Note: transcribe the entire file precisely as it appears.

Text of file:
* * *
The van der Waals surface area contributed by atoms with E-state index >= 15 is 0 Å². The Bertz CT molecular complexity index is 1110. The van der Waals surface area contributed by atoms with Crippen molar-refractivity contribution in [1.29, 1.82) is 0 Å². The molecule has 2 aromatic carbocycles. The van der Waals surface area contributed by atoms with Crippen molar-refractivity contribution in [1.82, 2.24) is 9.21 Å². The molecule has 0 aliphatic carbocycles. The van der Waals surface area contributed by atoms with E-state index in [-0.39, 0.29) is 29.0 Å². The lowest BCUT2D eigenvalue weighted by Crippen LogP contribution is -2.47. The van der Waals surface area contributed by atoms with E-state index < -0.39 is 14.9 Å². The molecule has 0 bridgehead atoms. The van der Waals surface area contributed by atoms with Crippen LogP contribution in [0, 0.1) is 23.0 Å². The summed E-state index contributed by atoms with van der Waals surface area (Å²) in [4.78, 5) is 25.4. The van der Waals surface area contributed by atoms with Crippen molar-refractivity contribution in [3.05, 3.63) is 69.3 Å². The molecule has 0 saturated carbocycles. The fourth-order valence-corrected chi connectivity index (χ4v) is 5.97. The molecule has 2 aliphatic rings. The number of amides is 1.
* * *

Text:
The van der Waals surface area contributed by atoms with E-state index >= 15 is 0 Å². The Bertz CT molecular complexity index is 1110. The van der Waals surface area contributed by atoms with Crippen molar-refractivity contribution in [1.29, 1.82) is 0 Å². The molecule has 2 aromatic carbocycles. The van der Waals surface area contributed by atoms with Crippen molar-refractivity contribution in [1.82, 2.24) is 9.21 Å². The molecule has 0 aliphatic carbocycles. The van der Waals surface area contributed by atoms with E-state index in [-0.39, 0.29) is 29.0 Å². The lowest BCUT2D eigenvalue weighted by Crippen LogP contribution is -2.47. The van der Waals surface area contributed by atoms with E-state index < -0.39 is 14.9 Å². The molecule has 0 bridgehead atoms. The van der Waals surface area contributed by atoms with Crippen LogP contribution in [0, 0.1) is 23.0 Å². The summed E-state index contributed by atoms with van der Waals surface area (Å²) in [4.78, 5) is 25.4. The van der Waals surface area contributed by atoms with Crippen molar-refractivity contribution in [3.05, 3.63) is 69.3 Å². The molecule has 0 saturated carbocycles. The fourth-order valence-corrected chi connectivity index (χ4v) is 5.97. The molecule has 2 aliphatic rings. The number of amides is 1.